Expungement of Florida Juvenile Records
In addition to the regular expungement
process used most frequently in Florida, there are three other key
processes for expunging nonjudicial juvenile criminal history records and denying
access to those records by the general public. The other three processes
for felony or misdemeanor juvenile records are
Juvenile Diversion Expungement
Juvenile diversion expungement is a process, under Section 943.0582,
Florida Statutes, used to expunge a specific type of juvenile criminal
history record. Timely application for this process is critical!
Some of the key requirements for this process are as follows:
(1) The person successfully completed an authorized prearrest or
postarrest diversion program for minors which a) is limited to
first-time minor offenders who are arrested for a "nonviolent misdemeanor"
that would not qualify as an act of domestic violence (as that term is defined in
Section 741.28, Florida Statutes),
and who have not otherwise been charged with or found to have committed
any criminal offense or comparable ordinance violation; and b)
expressly authorizes or permits this type of expungement;
(2) The person submits the required state application packet for
expungement no later than 6 months after completion of the diversion
(3) Prior to filing the application, the person had never been
charged with or been found to have committed any criminal offense or
comparable ordinance violation.
The state application for the juvenile diversion expungement process
includes a section which requires certification by the relevant
state attorney that the applicant has successfully completed the
authorized type of prearrest or postarrest diversion program.
The completed application must be filed with the Florida Department of
Law Enforcement (FDLE), along with the applicant's fingerprints
and the required state application processing fee of $75.00.
If the applicant is under 18 at the time the application is signed
and notarized, the applicant's parent or legal guardian must
also sign the application. If FDLE determines that the applicant
meets the statutory requirements for expungement under this process,
the agency will expunge the person's record and provide notifications
as required by law.
The "expungement" of records under this process is different
than under the regular expunge process mentioned above
(under Section 943.0585, Florida Statutes). Florida law requires
local criminal justice agencies in the county in which the minor was arrested
to seal records which are eligible under this process - not to
shred or destroy them, as is required under the regular expungement process
described above. In addition, a person's "expunged" record under this
process must be made available to a criminal justice agency when the
agency must determine the person's eligibility for a prearrest, postarrest,
or teen court diversion program; when the record is sought as part of a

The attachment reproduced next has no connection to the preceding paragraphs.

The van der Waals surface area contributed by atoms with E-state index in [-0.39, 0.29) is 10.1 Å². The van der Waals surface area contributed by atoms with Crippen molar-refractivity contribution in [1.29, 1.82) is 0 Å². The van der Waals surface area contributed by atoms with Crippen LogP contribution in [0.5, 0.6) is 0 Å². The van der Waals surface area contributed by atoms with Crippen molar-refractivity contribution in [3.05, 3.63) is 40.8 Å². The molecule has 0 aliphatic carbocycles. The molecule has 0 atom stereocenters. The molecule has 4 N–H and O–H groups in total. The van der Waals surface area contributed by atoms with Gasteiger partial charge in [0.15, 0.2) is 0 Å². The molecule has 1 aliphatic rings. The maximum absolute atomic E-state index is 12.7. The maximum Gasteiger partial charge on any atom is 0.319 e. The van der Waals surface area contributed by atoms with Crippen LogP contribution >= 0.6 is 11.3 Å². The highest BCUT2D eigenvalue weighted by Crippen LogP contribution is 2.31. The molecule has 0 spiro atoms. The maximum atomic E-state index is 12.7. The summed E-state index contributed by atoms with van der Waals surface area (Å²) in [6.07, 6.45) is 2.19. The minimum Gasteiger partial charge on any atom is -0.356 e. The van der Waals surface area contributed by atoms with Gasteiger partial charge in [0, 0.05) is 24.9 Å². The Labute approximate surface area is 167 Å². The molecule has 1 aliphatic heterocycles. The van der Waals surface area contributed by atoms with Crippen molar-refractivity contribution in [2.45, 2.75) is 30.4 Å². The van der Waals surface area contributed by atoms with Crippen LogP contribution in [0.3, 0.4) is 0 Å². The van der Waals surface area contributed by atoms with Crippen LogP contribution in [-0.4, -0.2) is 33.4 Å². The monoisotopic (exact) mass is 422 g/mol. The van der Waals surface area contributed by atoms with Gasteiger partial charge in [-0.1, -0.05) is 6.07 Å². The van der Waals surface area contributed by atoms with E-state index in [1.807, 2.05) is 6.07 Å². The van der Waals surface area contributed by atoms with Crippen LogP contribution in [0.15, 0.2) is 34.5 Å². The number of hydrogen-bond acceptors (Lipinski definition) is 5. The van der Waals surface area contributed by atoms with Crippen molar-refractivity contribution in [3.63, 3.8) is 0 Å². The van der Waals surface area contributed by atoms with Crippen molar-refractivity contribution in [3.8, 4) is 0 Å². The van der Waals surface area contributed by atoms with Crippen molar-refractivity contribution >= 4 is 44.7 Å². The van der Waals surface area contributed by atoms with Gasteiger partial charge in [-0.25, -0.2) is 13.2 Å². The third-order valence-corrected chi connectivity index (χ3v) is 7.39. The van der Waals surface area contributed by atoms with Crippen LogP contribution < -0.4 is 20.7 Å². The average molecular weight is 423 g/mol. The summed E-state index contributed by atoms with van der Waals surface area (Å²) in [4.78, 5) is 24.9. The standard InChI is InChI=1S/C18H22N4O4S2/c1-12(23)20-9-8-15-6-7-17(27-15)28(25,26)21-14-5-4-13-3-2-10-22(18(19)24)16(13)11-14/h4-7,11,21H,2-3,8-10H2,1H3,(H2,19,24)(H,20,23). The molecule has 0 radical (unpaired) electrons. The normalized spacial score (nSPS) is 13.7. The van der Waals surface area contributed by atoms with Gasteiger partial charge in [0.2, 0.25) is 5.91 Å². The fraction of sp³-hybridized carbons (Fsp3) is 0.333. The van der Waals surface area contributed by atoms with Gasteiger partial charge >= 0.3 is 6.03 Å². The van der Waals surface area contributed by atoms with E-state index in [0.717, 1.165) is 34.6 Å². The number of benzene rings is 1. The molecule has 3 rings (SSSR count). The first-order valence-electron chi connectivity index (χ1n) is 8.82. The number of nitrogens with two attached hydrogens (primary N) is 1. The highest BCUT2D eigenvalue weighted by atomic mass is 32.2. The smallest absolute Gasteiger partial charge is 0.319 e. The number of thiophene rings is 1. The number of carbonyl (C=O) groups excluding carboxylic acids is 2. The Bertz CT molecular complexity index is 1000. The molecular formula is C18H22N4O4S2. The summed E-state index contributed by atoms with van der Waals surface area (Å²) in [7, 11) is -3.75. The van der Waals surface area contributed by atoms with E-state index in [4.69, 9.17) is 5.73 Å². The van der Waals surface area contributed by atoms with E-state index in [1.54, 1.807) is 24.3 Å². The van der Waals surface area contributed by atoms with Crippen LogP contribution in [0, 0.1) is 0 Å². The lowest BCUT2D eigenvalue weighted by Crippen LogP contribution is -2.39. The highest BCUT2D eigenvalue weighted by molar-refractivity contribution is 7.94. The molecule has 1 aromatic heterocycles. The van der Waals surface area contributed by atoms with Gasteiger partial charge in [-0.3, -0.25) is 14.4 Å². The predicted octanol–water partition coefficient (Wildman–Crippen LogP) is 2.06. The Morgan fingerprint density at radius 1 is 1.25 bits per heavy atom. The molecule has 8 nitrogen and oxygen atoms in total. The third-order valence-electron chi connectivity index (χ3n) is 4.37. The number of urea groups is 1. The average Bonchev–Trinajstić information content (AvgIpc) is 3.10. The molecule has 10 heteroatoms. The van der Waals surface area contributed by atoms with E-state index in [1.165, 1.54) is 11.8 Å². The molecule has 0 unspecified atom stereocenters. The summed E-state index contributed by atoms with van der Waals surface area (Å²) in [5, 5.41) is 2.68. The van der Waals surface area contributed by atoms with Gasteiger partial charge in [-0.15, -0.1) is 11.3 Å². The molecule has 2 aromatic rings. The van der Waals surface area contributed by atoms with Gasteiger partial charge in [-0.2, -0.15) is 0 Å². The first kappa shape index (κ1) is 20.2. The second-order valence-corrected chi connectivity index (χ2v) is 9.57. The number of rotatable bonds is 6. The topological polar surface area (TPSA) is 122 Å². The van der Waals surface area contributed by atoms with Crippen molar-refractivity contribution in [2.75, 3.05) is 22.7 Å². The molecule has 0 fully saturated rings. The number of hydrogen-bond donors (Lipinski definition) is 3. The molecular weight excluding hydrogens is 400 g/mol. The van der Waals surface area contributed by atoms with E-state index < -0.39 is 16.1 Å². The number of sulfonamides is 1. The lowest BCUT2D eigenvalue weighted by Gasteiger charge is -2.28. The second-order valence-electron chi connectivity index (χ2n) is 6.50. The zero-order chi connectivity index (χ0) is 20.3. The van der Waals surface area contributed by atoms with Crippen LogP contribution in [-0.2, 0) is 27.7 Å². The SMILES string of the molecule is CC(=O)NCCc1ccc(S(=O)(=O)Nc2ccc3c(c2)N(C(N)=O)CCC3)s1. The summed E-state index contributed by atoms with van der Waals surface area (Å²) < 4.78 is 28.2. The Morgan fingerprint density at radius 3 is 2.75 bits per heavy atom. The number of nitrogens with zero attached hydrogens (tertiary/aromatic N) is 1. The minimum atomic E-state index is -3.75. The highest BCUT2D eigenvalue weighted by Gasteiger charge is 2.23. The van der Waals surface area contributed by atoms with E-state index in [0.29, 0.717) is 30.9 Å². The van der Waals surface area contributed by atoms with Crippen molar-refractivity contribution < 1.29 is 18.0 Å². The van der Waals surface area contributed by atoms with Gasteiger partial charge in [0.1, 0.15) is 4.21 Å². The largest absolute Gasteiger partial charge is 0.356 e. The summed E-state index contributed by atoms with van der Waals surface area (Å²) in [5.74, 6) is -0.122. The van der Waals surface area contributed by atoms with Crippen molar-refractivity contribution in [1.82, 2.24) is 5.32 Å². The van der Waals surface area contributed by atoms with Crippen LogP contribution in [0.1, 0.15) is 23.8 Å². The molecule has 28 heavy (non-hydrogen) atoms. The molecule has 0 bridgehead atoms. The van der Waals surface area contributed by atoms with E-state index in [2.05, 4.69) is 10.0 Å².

criminal investigation; or when the person applies for a job with the agency.
Under the regular expungement process, your records must be
destroyed, except for the record maintained by FDLE.
One advantage to using the juvenile diversion expungement process
is that it will not prohibit a person from applying to seal or expunge
a different record using the regular process discussed above, under Section
943.0585 or 943.059, Florida Statutes.
Another advantage to the juvenile diversion expungement process is that
there is no statutory requirement to file a petition for a court order
to have a person's nonjudicial juvenile record expunged. A court order is required
in the regular expunge process.
Automatic juvenile record expungement
Before applying for juvenile diversion expungement, you should consider
a few things about nonjudicial juvenile arrest records in Florida. First, the
Florida Department of Law Enforcement (FDLE) maintains Florida's database
of criminal history records. Based on Florida law, some juvenile arrest records
are not available from FDLE which were created during a certain period of time. Others are
not available because they are automatically expunged after a certain period of time.
Prior to October 1, 1994, FDLE did not maintain juvenile arrest records in
its database. So, juvenile arrest records for felonies before October 1, 1994,
and those for misdemeanors before July 1, 1996, are not available to the public
from FDLE's database, unless the juvenile was treated as an adult in the criminal
Under specific conditions, certain nonjudicial juvenile records in Florida
are automatically expunged by FDLE when the person reaches the age of 24 or 26.
Some juvenile records must be merged with a person's adult record. The conditions
can get a little complicated and include several factors such as the nature of the
charges, the disposition of the case, and the date of the arrest. You can read more
about these conditions and Florida juvenile arrest records in
Section 943.0515, Florida Statutes.
The above-referenced automatic expungement of juvenile records only applies to records
maintained by FDLE. Other laws apply to juvenile records located at other agencies
or entities (such as Section 985.04, Florida Statutes).
Request a review of your eligibility for Juvenile Diversion Expungement.
It includes a FREE Online Prescreening.
If you know that you do not qualify for the juvenile diversion expungement process,
you can review some information which can help you
find out if you can use the regular seal or expungement process in Florida;
or you can ask the Firm for an Eligibility Review, for the regular process.